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  • Significant Accomplishments: High school half-credit personal finance course requirement; Financial literacy standards in most K-8 social studies standards


Previously in the West Virginia Education Code, it mandated that “to provide students a basic understanding of personal finance, the state Board shall develop a program of instruction on personal finance which may be integrated into the curriculum of an appropriate existing course or courses for students in secondary schools.” West Virginia required the completion of a one credit Social Studies course, Civics for the Next Generation, or AP Government for high school graduation. Ten of the 39 standards for high school civics are Personal Finance. If students chose to take AP Government and Politics in place of Civics, counties were still required to provide those students with instruction to reach mastery for the Personal Finance Standards.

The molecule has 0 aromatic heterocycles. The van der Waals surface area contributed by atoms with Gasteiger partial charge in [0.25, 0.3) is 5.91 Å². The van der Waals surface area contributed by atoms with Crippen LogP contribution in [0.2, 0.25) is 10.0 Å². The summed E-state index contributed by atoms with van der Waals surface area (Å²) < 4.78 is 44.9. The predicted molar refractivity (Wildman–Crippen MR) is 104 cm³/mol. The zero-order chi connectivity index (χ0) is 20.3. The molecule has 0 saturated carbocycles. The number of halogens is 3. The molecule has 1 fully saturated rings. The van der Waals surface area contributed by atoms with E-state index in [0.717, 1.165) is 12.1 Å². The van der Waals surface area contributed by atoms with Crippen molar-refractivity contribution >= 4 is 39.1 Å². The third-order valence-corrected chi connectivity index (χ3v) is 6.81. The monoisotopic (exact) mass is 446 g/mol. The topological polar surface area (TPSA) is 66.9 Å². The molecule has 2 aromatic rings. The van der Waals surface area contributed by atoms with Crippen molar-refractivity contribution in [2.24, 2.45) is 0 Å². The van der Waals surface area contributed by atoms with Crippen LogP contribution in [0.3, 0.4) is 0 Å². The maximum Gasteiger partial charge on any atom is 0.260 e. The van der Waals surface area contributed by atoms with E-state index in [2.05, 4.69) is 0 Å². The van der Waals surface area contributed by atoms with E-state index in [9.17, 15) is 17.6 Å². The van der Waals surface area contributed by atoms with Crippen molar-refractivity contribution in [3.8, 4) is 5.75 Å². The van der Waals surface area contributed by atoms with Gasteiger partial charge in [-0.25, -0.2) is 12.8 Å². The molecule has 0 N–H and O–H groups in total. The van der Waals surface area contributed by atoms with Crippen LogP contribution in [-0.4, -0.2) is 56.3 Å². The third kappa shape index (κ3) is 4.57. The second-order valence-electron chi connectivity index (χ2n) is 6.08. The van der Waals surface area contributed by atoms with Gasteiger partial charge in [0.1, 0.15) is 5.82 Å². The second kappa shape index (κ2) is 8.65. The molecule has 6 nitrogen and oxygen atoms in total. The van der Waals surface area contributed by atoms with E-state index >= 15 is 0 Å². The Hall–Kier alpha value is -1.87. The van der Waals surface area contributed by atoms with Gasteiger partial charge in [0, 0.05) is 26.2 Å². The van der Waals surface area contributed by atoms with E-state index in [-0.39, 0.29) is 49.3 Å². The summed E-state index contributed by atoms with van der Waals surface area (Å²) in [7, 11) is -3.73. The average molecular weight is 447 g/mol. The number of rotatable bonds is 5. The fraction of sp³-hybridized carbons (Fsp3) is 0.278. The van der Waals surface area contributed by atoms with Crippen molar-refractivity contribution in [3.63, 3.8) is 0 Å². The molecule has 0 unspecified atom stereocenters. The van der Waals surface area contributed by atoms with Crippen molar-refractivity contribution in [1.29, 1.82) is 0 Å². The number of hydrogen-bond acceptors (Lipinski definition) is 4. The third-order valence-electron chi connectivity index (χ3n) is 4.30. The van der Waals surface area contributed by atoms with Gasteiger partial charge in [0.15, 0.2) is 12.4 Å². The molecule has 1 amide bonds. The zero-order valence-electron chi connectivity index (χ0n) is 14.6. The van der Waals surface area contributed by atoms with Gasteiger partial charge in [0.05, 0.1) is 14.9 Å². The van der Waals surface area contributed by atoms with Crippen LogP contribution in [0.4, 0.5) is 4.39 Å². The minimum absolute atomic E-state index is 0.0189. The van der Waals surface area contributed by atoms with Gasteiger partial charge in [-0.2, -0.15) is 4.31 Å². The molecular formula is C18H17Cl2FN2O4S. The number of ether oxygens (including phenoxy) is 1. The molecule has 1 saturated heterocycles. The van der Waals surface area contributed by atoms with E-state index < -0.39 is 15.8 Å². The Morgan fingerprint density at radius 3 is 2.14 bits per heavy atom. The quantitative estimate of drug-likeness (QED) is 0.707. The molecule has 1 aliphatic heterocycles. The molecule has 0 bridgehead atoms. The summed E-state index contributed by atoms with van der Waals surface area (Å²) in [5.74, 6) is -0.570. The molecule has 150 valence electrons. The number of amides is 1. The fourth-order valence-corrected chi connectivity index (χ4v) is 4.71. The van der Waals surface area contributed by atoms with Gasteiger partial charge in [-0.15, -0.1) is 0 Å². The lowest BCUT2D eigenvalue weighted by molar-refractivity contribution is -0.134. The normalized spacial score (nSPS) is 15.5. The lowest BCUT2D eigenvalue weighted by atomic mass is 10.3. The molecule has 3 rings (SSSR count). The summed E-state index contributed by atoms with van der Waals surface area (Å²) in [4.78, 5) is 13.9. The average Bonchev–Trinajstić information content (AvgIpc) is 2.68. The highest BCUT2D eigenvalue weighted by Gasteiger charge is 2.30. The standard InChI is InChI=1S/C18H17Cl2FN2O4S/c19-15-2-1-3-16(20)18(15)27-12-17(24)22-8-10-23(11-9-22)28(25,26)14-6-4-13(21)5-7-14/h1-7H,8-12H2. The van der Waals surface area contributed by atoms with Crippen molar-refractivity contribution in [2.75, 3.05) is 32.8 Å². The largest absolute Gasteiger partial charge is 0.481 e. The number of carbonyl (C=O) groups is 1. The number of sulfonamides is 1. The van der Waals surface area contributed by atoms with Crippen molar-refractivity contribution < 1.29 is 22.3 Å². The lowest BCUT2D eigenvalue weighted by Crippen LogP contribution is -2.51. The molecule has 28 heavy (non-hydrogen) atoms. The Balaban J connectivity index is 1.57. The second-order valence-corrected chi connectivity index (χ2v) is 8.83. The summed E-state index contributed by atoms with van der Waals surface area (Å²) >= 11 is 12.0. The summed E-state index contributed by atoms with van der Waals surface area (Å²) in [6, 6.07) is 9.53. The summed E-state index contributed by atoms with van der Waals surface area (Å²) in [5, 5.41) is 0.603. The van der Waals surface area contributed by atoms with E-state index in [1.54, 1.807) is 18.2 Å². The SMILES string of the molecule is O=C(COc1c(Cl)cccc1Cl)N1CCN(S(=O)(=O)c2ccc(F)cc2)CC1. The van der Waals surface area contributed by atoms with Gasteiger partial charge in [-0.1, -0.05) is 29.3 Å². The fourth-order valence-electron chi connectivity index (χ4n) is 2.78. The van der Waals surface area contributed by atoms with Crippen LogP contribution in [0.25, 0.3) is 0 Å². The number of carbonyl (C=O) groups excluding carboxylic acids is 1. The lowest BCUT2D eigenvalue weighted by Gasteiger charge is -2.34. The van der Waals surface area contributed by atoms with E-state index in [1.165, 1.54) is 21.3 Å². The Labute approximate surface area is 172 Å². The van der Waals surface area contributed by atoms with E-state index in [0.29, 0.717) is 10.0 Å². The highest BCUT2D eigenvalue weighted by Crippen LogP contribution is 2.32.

In March 2023, House Bill 3113 was signed into law: “Beginning with the class of students entering 9th grade in the 2024-2025 school year and thereafter, each high school student shall complete one-half credit course of study in personal finance during their 11th or 12th grade year as a requirement for high school graduation. The State Board of Education shall develop and issue implementation guidance to local school boards and other education agencies as to curriculum, content matter standards, eligible teacher certification(s), and graduation requirements the course may fulfill before July 1, 2024. Every student shall complete a course in personal finance prior to high school graduation.”

The West Virginia College- and Career-Readiness Standards for Social Studies has Economics standards for each grade, K-8. Under the Economics standards, “students become financially responsible by examining the consequences of and practicing personal financial decision-making.” There are some personal finance components in the economics standards for Grades K-8. Additionally, there are specific personal finance standards within the Civics course.

Because it guarantees financial literacy instruction through social studies standards in K-8 grades and a half-credit personal finance course requirement for high school students, West Virginia receives a “A.”

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